In essence, city officials are proposing a transformation of the area around the city’s sports arena with a proposal that would deliver dense housing, modern commercial projects and 30 acres of parks. The area is considered ripe for redevelopment because of its central location and proximity to downtown and local beaches, as well as its generally decrepit streets, convoluted navigation and generally low population.
The current residential population hovers just around 4,600 and with this proposed update to the community plan that number would grow to about 27,000. Re-zoning land paves the way for developers to boost the number of housing units from just under 2,000 to more than 11,000.
This process is certainly years away from breaking ground, if even approved, but next to the future of Mission Valley, this area of San Diego is probably the most in need of revitalization.
The proposal is scheduled to be debated by the City Council’s Smart Growth and Land Use Committee on May 24, with a final version scheduled to be adopted by the full council on June 26.
Also this week, Circulate San Diego, a transportation and land use think tank, published a new study that concludes that San Diego's MTS has a Real Opportunity to transform several dozen acres of underused parking lots into affordable housing with easy access to public transportation corridors.
Circulate San Diego calculates that the MTS properties can support the development of 8,000 new homes, with more than 3,000 reserved as permanently affordable for low income families.
Circulate San Diego’s report recommends that MTS reform its policies to:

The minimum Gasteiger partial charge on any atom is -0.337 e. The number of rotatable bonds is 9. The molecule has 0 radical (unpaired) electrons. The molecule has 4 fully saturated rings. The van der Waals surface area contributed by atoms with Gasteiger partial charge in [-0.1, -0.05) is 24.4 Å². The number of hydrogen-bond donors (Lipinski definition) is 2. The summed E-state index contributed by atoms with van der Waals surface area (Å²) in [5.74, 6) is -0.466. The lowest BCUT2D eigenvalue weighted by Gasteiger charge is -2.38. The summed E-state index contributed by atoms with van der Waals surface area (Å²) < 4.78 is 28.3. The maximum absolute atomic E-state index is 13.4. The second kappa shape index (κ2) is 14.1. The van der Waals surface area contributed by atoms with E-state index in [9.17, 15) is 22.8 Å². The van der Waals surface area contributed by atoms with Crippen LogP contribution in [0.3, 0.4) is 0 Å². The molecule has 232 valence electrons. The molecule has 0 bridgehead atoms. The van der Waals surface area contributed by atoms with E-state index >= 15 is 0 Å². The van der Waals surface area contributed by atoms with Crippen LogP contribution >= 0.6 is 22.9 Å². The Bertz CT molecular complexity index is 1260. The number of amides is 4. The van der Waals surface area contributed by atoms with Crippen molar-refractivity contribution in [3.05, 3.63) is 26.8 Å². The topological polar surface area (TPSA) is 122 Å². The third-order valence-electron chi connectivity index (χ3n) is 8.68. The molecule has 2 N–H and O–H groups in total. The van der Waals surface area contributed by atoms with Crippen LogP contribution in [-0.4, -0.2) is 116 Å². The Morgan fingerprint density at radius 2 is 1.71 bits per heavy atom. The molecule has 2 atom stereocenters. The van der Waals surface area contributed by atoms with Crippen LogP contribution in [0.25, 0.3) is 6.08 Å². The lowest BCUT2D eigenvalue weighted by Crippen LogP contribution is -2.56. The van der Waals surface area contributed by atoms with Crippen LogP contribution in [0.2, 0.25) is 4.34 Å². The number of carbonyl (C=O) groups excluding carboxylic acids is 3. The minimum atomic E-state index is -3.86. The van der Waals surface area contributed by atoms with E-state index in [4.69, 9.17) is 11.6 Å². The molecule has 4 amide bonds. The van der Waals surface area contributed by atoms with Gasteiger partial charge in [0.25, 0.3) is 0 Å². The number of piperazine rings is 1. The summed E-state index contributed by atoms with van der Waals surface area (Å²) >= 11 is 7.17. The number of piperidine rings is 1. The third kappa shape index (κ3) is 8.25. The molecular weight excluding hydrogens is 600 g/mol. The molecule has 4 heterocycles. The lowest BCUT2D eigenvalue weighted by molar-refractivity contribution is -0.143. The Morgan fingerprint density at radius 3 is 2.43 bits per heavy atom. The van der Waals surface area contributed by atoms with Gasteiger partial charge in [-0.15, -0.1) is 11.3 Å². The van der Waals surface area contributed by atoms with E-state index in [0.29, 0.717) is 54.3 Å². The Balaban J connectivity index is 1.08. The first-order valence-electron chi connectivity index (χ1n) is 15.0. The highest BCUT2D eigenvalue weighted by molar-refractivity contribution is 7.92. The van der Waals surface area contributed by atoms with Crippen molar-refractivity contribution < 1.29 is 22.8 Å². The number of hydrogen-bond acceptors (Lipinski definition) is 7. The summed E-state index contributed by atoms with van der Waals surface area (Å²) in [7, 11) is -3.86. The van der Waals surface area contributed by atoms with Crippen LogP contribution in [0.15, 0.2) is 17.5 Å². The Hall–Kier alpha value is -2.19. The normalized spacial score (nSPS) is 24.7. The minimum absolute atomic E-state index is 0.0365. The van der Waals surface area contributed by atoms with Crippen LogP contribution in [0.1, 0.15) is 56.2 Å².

- Create a joint development program that issues requests for proposals for priority sites and actively solicits near-term development partners.
- Require that any residential development include a percentage of homes to be made permanently affordable for low income families.
- Eliminate the costly requirement for new developments to replace or maintain parking where it is already underutilized.
“With the new leadership on the MTS Board, we believe that the transit agency has a real opportunity to transform its empty parking lots into affordable homes,” said report author Colin Parent, Executive Director and General Counsel with Circulate San Diego.
The inventory is concentrated in the eastern part of the city of San Diego, Chula Vista, El Cajon and Lemon Grove near bus and trolley stops.
“We’re totally supportive of maximizing the use of our property. If we could get 8,000 new units that would be fantastic,” said Rob Schupp, spokesman for MTS. “We field calls all the time and when developers come to us and when the climate is right, we do it.”
One to keep an eye on for sure. San Diego needs to be increasingly creative and dynamic when it comes to identifying opportunities to add housing stock to what is already a desperately impacted region. Ensuring that enough of the new housing inventory is affordable for the average person needs to be at the forefront of policy-makers' thinking when deciding how best to grow the infrastructure of San Diego.